Vacuum curing fish

Vacuum curing fish

Postby Fatmat » Fri Aug 28, 2009 9:30 am

Hi Folks,

I have just built my first smoke house in the garden - Hoorah! ! ! It cost me absolutely nothing and works brilliantly.

Anyway, I want to have a crack at cold smoking fish. To take the guess work out of curing, I thought to have a go at vacuum curing the fish to ensure that the levels of salt/sugar/spices etc are relatively consistent in the end product.

before I start experimenting, does anybody have any hints, tips, ideas or advice concerning this? I was wondering if it would have any effect on the consistency of the cured flesh? If it could have any detrimental effect on the curing process etc...?

Many thanks,

Fatmat
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Postby saucisson » Fri Aug 28, 2009 11:46 am

A lot of smoked fish is vac packed after smoking so I don't see why vacuum curing would be a problem. Gravadlax is made under pressure so much the same effect I would think.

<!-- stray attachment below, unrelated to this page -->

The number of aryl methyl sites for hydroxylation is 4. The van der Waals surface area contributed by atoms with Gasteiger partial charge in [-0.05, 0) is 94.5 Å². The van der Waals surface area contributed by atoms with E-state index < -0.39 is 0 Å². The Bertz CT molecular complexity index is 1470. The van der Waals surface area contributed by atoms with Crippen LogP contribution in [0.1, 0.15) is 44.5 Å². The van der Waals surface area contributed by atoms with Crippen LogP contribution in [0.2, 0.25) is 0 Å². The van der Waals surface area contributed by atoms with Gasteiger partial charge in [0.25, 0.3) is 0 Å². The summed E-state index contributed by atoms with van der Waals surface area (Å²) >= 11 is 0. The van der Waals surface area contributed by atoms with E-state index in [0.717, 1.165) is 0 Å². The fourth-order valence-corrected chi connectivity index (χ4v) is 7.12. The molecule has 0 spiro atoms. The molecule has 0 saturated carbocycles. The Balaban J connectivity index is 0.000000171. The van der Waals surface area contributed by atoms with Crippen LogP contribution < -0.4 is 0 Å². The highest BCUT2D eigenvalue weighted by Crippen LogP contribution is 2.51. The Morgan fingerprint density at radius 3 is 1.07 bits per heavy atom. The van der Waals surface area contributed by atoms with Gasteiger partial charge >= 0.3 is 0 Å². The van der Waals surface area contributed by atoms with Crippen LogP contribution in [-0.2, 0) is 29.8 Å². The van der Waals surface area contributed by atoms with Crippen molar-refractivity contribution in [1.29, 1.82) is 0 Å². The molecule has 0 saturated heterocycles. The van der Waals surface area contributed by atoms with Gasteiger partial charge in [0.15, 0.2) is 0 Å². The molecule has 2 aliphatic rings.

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Postby welsh wizard » Fri Aug 28, 2009 8:28 pm

There is much debate over vac packed fish that does not carry a form of manafactured preservative. Vac packing fish is all well and good as long as the fish is "clean" going in. If it is not, then the sealed enviroment can act as an accellerator (scuse the spelink) for the nasties. I personally have cured hundreds of salmon and find that as long as a dusting of salt is placed on the bottom of the tray and the fillet then fairly well saturated with salt, after 8 hours the fish is ready for drying and smoking.

It is widely believed (me included) that a saturation of salt will kill anything that is living on the salmon but this is not true. There are salt resistant pathogens that like nothing better than a salt bath!

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Postby Fatmat » Sat Sep 05, 2009 6:22 am

Many thanks for the replies. I'm doing my first experiment this weekend. My usual first experiments are never particularly scientific because I get too excited (I really must get a life) and just want to get on with it. However I will report back what I've learned - which will probably be along the lines of it tasted great or it tasted crap. If you don't hear from me then the dreaded pathogens got me